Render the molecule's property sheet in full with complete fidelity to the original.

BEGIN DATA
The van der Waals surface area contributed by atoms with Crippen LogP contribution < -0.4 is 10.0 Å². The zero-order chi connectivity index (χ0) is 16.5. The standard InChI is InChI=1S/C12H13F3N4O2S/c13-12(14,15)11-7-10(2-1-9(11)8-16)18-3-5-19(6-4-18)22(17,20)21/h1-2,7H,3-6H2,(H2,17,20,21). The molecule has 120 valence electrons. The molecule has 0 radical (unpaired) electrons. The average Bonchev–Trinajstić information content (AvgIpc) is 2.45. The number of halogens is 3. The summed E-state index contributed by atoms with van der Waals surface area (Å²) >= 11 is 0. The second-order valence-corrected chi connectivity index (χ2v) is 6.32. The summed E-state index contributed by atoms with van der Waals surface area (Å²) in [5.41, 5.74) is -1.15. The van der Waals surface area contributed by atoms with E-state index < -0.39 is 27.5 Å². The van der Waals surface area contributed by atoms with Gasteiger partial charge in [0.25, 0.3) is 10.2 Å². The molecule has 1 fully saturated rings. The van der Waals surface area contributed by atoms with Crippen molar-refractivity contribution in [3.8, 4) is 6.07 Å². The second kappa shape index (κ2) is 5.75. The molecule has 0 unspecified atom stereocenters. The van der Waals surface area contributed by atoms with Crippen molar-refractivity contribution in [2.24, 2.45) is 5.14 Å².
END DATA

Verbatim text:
The van der Waals surface area contributed by atoms with Crippen LogP contribution < -0.4 is 10.0 Å². The zero-order chi connectivity index (χ0) is 16.5. The standard InChI is InChI=1S/C12H13F3N4O2S/c13-12(14,15)11-7-10(2-1-9(11)8-16)18-3-5-19(6-4-18)22(17,20)21/h1-2,7H,3-6H2,(H2,17,20,21). The molecule has 120 valence electrons. The molecule has 0 radical (unpaired) electrons. The average Bonchev–Trinajstić information content (AvgIpc) is 2.45. The number of halogens is 3. The summed E-state index contributed by atoms with van der Waals surface area (Å²) >= 11 is 0. The second-order valence-corrected chi connectivity index (χ2v) is 6.32. The summed E-state index contributed by atoms with van der Waals surface area (Å²) in [5.41, 5.74) is -1.15. The van der Waals surface area contributed by atoms with E-state index < -0.39 is 27.5 Å². The van der Waals surface area contributed by atoms with Gasteiger partial charge in [0.25, 0.3) is 10.2 Å². The molecule has 1 fully saturated rings. The van der Waals surface area contributed by atoms with Crippen molar-refractivity contribution in [3.8, 4) is 6.07 Å². The second kappa shape index (κ2) is 5.75. The molecule has 0 unspecified atom stereocenters. The van der Waals surface area contributed by atoms with Crippen molar-refractivity contribution in [2.24, 2.45) is 5.14 Å².